50  x  0.0001998  0.0002  0.0002002  ..  0.00022517  0.000225  0.000225625 
51  t  phi2X  phi2x  phi2x  phi2x  phi2x  phi2x  
52  0  0  Undef  0  0  Undef  0  
53  0.1  0.999180576  Undef  0.49957693  0.44674817  Undef  0.891514551  
54  0.2  0.999180576  Undef  0.49959529  0.44905949  Undef  0.89617388  
55  0.3  0.999180577  Undef  0.49961286  0.45127134  Undef  0.900632825  
56  0.4  0.999180568  Undef  0.49962967  0.45338715  Undef  0.904898145  
57  0.5  0.999180579  Undef  0.49964575  0.45541108  Undef  0.908978265  
58  0.6  0.999180562  Undef  0.49966113  0.45734714  Undef  0.912881228  
59  0.7  0.999180583  Undef  0.49967585  0.45919913  Undef  0.916614717  
60  0.8  0.999180566  Undef  0.49968992  0.46097071  Undef  0.920186109  
61  0.9  0.999180582  Undef  0.49970339  0.46266537  Undef  0.92360242  
62  1  0.999180573  Undef  0.49971627  0.46428644  Undef  0.926870399 
This example is a continuation of Example 1.
The computed values for phi2 at the interface x = l_{c} based on the default system parameters, are clearly in disagreement with the observed data as shown in Figure 1 of Example 1. The observed values for Φ(l_{c},t) are give in Table 6.
M  N  
1  time  Emperical phi2 

2  0  0 
3  0.1  0.002052705 
4  0.2  0.00380538 
5  0.3  0.005944579 
6  0.4  0.006668727 
7  0.5  0.008436437 
8  0.6  0.009136398 
9  0.7  0.009734491 
10  0.8  0.010031262 
11  0.9  0.010050529 
12  1  0.010387955 
Our task is to compute optimal values for the design parameters γ, and m_{c} which minimize the sum of square residuals between our
model predictions and the observed data in Table 6. We have two options to solve this dynamical minimization problem: Excel builtin NLP Solver;
and NLSOLVE
.
We demonstrate both procedures below.
We define an objective formula to be minimized. The objective formula calculates the summation of the square residuals between the observed values and their corresponding computed values from the solution result in Table 3 of Example 1. The definition of the objective formula is shown in S2 of Table 7 with initial value of 0.00033.
P  S  
1  =(L18N2)^2  Objective 

2  =(L19N3)^2  =SUM(P1:P10) 
3  =(L20N4)^2  
4  =(L21N5)^2  
5  =(L22N6)^2  
6  =(L23N7)^2  
7  =(L24N8)^2  
8  =(L25N9)^2  
9  =(L26N10)^2  
10  =(L27N11)^2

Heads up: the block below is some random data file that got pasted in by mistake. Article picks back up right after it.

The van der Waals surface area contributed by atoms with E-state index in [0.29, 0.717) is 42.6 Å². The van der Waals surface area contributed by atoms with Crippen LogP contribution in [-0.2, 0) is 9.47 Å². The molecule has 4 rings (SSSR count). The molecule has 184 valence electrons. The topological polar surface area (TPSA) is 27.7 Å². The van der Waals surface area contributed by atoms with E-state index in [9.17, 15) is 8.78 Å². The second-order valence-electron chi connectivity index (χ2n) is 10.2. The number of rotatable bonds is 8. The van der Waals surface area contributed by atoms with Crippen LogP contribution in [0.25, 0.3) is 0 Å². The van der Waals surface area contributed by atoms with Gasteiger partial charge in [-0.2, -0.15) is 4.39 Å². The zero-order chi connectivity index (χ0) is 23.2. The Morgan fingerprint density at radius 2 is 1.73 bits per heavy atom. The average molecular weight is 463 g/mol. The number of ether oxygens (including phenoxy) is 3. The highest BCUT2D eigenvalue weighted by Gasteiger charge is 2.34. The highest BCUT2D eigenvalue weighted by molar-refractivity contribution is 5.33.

10  =(L28N12)^2 
The remaining task is to configure and run Excel Solver command. We configure the solver exactly as shown in Figure 2. We select to minimize the objective formula S2, by varying gamma and mc, subject to the upper bound constraint mc <= 10e6 which is added for numerical stability since larger values for the offdiagonal mass matrix element m_{c} leads to a divergent system.
We run the solver which reports a feasible solution in less than a minute of computing time as shown in the Answer Report generated by the Excel Solver in Figure 3. Upon accepting the solution, Excel automatically updates the spreadsheet to reflect the optimal computed values. The optimized solution for phi2 is shown in Figure 4 exhibiting excellent agreement with observed values.
NLSOLVE
Unlike Excel Solver which requires an objective formula, NLSOLVE
requires the list of individual residual constraint formulas which we define
as shown in Table 8.
R  
1  =ARRAYVAL(L18)N2 
2  =ARRAYVAL(L19)N3 
3  =ARRAYVAL(L20)N4 
4  =ARRAYVAL(L21)N5 
5  =ARRAYVAL(L22)N6 
6  =ARRAYVAL(L23)N7 
7  =ARRAYVAL(L24)N8 
8  =ARRAYVAL(L25)N9 
9  =ARRAYVAL(L26)N10 
10  =ARRAYVAL(L27)N11 
10  =ARRAYVAL(L27)N12 
What is ARRAYVAL
? ARRAYVAL is one of
the criterion functions that allow us to define dynamic constraints on the solution array for input to NLSOLVE
.
In this case we are simply picking a value from the solution but in general, a criterion function can be used to specify more complex constraint on the solution.
Next, we evaluate the formula =NLSOLVE(R1:R10,(gamma,mc))
in array S4:T8 and obtain virtually the same solution found by Excel Solver
as shown in Table 9. However, NLSOLVE
, converges in fewer iterations in less than one third of the time.
Since NLSOLVE is a pure spreadsheet function, it does not modify its arguments or update the spreadsheet calculation.
Therefore, to update the spreadsheet result, the computed values for gamma and mc must copied manually to
their respective variable cells D6 and D7 of Table 3 of Example 1.
S  T  
4  gamma  0.195638747 
5  mc  958050.8287 
6  SSERROR  1.61147E06 
7  ITRN  10 
8  TIME (s)  18.729 
PDASOLVE
implements the method of lines. Spatial discretization is carried out using a secondorder variablestep finite difference scheme,
and the resulting implicit DAE system is integrated by RADAU5 with adaptive step control.